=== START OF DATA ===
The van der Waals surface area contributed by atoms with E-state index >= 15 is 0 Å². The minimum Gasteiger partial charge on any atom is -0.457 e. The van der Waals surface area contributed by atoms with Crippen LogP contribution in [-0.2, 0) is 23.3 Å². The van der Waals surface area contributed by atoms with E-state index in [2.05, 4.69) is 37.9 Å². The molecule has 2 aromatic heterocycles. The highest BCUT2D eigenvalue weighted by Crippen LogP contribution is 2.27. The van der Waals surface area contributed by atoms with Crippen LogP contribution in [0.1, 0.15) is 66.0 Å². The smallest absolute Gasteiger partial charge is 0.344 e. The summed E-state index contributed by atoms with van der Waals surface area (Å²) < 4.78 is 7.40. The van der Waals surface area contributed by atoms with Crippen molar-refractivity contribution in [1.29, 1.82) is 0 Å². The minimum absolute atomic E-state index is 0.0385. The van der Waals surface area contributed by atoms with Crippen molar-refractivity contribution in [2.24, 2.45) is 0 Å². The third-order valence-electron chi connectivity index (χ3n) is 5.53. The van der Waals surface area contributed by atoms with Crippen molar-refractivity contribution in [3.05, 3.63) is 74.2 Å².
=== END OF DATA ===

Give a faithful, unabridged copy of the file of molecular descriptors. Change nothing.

The van der Waals surface area contributed by atoms with E-state index >= 15 is 0 Å². The minimum Gasteiger partial charge on any atom is -0.457 e. The van der Waals surface area contributed by atoms with Crippen LogP contribution in [-0.2, 0) is 23.3 Å². The van der Waals surface area contributed by atoms with E-state index in [2.05, 4.69) is 37.9 Å². The molecule has 2 aromatic heterocycles. The highest BCUT2D eigenvalue weighted by Crippen LogP contribution is 2.27. The van der Waals surface area contributed by atoms with Crippen LogP contribution in [0.1, 0.15) is 66.0 Å². The smallest absolute Gasteiger partial charge is 0.344 e. The summed E-state index contributed by atoms with van der Waals surface area (Å²) < 4.78 is 7.40. The van der Waals surface area contributed by atoms with Crippen molar-refractivity contribution in [1.29, 1.82) is 0 Å². The minimum absolute atomic E-state index is 0.0385. The van der Waals surface area contributed by atoms with Crippen molar-refractivity contribution in [2.24, 2.45) is 0 Å². The third-order valence-electron chi connectivity index (χ3n) is 5.53. The van der Waals surface area contributed by atoms with Crippen molar-refractivity contribution in [3.05, 3.63) is 74.2 Å².